Thomas-Homer Dixon gives lots of formal talks. Here’s one that is a little more casual and conversational. It’s no less content-filled.
In his latest book, The Upside of Down: Catastrophe, Creativity and the Renewal of Civilization, Thomas Homer-Dixon sets out a theory of growth, crisis and renewal of societies and explores how converging energy, environmental and political-economic stresses could cause a breakdown of national and global order – a social earthquake that could affect millions of people.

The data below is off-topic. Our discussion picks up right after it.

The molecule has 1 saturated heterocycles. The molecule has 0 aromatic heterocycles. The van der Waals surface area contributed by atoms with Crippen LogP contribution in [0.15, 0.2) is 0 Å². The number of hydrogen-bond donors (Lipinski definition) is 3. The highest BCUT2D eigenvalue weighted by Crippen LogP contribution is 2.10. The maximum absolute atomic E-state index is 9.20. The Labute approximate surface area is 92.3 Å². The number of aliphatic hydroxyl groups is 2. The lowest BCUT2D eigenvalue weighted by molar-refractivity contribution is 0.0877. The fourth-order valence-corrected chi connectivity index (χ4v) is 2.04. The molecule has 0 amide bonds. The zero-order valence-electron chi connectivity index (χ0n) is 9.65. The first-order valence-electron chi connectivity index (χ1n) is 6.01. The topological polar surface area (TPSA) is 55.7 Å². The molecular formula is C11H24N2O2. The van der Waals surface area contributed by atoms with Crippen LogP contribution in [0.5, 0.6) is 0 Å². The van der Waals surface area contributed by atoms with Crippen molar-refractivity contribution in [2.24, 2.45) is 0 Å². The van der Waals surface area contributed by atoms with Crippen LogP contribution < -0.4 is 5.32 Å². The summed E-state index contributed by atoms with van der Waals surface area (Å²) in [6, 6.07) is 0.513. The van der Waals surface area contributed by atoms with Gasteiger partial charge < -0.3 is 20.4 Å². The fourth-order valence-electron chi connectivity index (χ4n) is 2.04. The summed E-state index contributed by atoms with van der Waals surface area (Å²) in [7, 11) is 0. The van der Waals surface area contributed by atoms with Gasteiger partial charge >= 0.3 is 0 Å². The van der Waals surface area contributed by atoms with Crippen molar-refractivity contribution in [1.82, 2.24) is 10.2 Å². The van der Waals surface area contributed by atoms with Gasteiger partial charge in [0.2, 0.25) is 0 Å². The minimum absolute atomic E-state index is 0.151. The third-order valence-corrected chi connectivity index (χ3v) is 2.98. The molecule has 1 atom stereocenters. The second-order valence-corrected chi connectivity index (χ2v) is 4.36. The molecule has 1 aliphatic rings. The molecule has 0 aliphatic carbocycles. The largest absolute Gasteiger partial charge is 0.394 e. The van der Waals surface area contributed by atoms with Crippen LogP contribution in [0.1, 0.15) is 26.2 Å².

However, Homer-Dixon contends that such a breakdown does not have to be catastrophic and argues that it could even open up extraordinary opportunities for creative, bold reform – if we’re prepared for them when they arise.
Despite a potentially dire outcome, Homer-Dixon emphasizes that if people are well-prepared, they may be able to exploit less extreme forms of breakdown to achieve deep reform and renewal of institutions, social relations, technologies, and entrenched habits of behaviour.